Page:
Mysterious DNA modification important in fly brain

Drosophila, despite being a useful genetic model of development, have very little DNA methylation on C. What they do have is methylation on A (technically, N6-methyladenine), although little was known about what this modification did for Read more

Where it hurts matters in the gut

What part of the intestine is problematic matters more than inflammatory bowel disease subtype (Crohn’s vs ulcerative colitis), when it comes to genetic activity signatures in pediatric Read more

Overcoming cisplatin resistance

Cisplatin was known to damage DNA and to unleash reactive oxygen species, but the interaction between cisplatin and Mek1/cRaf had not been observed Read more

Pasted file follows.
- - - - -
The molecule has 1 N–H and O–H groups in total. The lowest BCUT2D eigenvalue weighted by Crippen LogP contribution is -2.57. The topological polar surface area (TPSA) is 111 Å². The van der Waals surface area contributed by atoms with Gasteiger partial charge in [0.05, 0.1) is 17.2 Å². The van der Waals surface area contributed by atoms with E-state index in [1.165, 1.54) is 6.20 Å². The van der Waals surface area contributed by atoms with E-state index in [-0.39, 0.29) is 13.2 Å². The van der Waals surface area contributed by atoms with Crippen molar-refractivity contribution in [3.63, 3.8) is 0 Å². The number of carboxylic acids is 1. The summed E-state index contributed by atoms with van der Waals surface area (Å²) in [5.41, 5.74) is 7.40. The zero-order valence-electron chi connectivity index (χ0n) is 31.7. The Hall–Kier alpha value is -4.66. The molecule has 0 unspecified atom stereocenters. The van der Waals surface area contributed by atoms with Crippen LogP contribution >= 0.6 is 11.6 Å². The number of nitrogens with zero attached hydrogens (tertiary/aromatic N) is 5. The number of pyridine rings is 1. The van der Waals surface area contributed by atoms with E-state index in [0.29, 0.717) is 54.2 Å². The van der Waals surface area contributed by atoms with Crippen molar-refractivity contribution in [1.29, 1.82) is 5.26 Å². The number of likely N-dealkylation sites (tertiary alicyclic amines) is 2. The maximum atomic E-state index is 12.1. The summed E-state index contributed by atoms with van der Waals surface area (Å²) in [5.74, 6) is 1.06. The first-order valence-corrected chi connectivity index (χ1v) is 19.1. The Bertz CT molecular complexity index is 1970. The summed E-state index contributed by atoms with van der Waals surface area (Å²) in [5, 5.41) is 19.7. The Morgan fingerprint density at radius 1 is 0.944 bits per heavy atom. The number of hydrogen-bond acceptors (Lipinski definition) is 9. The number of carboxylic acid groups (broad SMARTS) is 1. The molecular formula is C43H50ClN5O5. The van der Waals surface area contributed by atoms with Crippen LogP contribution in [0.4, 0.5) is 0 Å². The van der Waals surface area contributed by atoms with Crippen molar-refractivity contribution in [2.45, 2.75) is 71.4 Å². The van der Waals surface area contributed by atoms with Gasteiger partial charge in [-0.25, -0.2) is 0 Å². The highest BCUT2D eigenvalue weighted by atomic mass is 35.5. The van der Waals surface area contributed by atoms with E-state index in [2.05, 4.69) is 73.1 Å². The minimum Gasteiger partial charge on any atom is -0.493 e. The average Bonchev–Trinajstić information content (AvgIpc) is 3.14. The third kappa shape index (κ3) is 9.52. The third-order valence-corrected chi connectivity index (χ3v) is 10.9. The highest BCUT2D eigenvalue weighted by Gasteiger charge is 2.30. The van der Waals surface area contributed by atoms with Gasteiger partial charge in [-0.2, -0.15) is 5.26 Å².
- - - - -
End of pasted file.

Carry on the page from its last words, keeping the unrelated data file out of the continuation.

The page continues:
neurology

The blue spot: where seeds of destruction begin

Neuroscientist and geneticist David Weinshenker makes a case that the locus coeruleus (LC), a small region of the brainstem and part of the pons, is among the earliest regions to show signs of degeneration in both Alzheimer’s and Parkinson’s disease. You can check it out in Trends in Neurosciences.

The LC is the main source of the neurotransmitter norepinephrine in the brain, and gets its name (Latin for “blue spot”) from the pigment neuromelanin, which is formed as a byproduct of the synthesis of norepinephrine and its related neurotransmitter dopamine. The LC has connections all over the brain, and is thought to be involved in arousal and attention, stress responses, learning and memory, and the sleep-wake cycle.

Cells in the locus coeruleus are lost in mild cognitive impairment and Alzheimer’s. From Kelly et al Acta Neuropath. Comm. (2017) via Creative Commons